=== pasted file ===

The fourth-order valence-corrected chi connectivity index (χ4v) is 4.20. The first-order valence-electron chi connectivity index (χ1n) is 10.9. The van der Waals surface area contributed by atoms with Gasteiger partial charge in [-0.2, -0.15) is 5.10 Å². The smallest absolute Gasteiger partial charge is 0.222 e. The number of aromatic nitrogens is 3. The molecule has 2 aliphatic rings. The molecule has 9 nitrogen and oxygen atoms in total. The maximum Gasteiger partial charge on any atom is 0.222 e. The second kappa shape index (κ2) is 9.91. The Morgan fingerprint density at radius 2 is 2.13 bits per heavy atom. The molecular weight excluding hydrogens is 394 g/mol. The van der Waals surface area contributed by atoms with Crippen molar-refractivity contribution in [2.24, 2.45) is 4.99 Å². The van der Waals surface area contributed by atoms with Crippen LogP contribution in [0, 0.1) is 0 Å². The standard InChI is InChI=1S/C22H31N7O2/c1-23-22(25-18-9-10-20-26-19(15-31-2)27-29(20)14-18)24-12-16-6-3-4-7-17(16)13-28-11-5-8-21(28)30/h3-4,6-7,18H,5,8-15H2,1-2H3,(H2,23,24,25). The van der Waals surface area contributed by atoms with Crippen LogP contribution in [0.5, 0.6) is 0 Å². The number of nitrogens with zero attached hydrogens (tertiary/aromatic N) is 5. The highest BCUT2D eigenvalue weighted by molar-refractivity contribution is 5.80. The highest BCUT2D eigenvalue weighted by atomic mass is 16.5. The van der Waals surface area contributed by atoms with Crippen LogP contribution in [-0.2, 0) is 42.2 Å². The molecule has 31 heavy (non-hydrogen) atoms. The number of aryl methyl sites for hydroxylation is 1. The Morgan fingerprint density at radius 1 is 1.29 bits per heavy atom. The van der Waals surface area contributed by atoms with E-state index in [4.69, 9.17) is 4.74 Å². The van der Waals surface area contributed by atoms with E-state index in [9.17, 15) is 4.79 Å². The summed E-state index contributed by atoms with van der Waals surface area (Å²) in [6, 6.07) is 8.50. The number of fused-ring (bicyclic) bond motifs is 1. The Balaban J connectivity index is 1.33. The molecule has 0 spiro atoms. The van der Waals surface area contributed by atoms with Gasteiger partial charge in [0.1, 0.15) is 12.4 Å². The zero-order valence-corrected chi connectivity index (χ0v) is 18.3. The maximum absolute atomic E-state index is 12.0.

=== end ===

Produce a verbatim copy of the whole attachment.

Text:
The fourth-order valence-corrected chi connectivity index (χ4v) is 4.20. The first-order valence-electron chi connectivity index (χ1n) is 10.9. The van der Waals surface area contributed by atoms with Gasteiger partial charge in [-0.2, -0.15) is 5.10 Å². The smallest absolute Gasteiger partial charge is 0.222 e. The number of aromatic nitrogens is 3. The molecule has 2 aliphatic rings. The molecule has 9 nitrogen and oxygen atoms in total. The maximum Gasteiger partial charge on any atom is 0.222 e. The second kappa shape index (κ2) is 9.91. The Morgan fingerprint density at radius 2 is 2.13 bits per heavy atom. The molecular weight excluding hydrogens is 394 g/mol. The van der Waals surface area contributed by atoms with Crippen molar-refractivity contribution in [2.24, 2.45) is 4.99 Å². The van der Waals surface area contributed by atoms with Crippen LogP contribution in [0, 0.1) is 0 Å². The standard InChI is InChI=1S/C22H31N7O2/c1-23-22(25-18-9-10-20-26-19(15-31-2)27-29(20)14-18)24-12-16-6-3-4-7-17(16)13-28-11-5-8-21(28)30/h3-4,6-7,18H,5,8-15H2,1-2H3,(H2,23,24,25). The van der Waals surface area contributed by atoms with Crippen LogP contribution in [0.5, 0.6) is 0 Å². The number of nitrogens with zero attached hydrogens (tertiary/aromatic N) is 5. The highest BCUT2D eigenvalue weighted by molar-refractivity contribution is 5.80. The highest BCUT2D eigenvalue weighted by atomic mass is 16.5. The van der Waals surface area contributed by atoms with Crippen LogP contribution in [-0.2, 0) is 42.2 Å². The molecule has 31 heavy (non-hydrogen) atoms. The number of aryl methyl sites for hydroxylation is 1. The Morgan fingerprint density at radius 1 is 1.29 bits per heavy atom. The van der Waals surface area contributed by atoms with E-state index in [4.69, 9.17) is 4.74 Å². The van der Waals surface area contributed by atoms with E-state index in [9.17, 15) is 4.79 Å². The summed E-state index contributed by atoms with van der Waals surface area (Å²) in [6, 6.07) is 8.50. The number of fused-ring (bicyclic) bond motifs is 1. The Balaban J connectivity index is 1.33. The molecule has 0 spiro atoms. The van der Waals surface area contributed by atoms with Gasteiger partial charge in [0.1, 0.15) is 12.4 Å². The zero-order valence-corrected chi connectivity index (χ0v) is 18.3. The maximum absolute atomic E-state index is 12.0.